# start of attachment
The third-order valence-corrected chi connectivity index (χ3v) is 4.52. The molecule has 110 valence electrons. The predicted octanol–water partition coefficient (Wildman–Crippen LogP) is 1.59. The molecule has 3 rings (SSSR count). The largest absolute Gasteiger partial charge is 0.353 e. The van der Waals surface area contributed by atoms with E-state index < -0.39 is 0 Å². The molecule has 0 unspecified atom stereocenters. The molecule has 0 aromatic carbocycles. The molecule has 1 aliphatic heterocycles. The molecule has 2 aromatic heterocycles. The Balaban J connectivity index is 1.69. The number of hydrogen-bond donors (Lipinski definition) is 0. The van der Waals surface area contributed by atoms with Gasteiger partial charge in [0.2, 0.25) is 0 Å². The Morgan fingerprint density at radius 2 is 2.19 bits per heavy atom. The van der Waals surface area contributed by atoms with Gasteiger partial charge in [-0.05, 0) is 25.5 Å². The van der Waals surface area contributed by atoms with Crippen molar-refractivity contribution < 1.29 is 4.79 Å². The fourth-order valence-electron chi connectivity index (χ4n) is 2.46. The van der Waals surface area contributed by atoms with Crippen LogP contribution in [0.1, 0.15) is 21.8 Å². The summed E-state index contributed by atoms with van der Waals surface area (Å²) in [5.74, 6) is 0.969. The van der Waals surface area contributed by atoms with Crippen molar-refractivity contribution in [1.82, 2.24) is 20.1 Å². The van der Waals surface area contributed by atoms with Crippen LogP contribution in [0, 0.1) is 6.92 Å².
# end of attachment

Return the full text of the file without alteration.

The third-order valence-corrected chi connectivity index (χ3v) is 4.52. The molecule has 110 valence electrons. The predicted octanol–water partition coefficient (Wildman–Crippen LogP) is 1.59. The molecule has 3 rings (SSSR count). The largest absolute Gasteiger partial charge is 0.353 e. The van der Waals surface area contributed by atoms with E-state index < -0.39 is 0 Å². The molecule has 0 unspecified atom stereocenters. The molecule has 0 aromatic carbocycles. The molecule has 1 aliphatic heterocycles. The molecule has 2 aromatic heterocycles. The Balaban J connectivity index is 1.69. The number of hydrogen-bond donors (Lipinski definition) is 0. The van der Waals surface area contributed by atoms with Gasteiger partial charge in [0.2, 0.25) is 0 Å². The Morgan fingerprint density at radius 2 is 2.19 bits per heavy atom. The van der Waals surface area contributed by atoms with Gasteiger partial charge in [-0.05, 0) is 25.5 Å². The van der Waals surface area contributed by atoms with Crippen molar-refractivity contribution < 1.29 is 4.79 Å². The fourth-order valence-electron chi connectivity index (χ4n) is 2.46. The van der Waals surface area contributed by atoms with Crippen LogP contribution in [0.1, 0.15) is 21.8 Å². The summed E-state index contributed by atoms with van der Waals surface area (Å²) in [5.74, 6) is 0.969. The van der Waals surface area contributed by atoms with Crippen molar-refractivity contribution in [1.82, 2.24) is 20.1 Å². The van der Waals surface area contributed by atoms with Crippen LogP contribution in [0, 0.1) is 6.92 Å².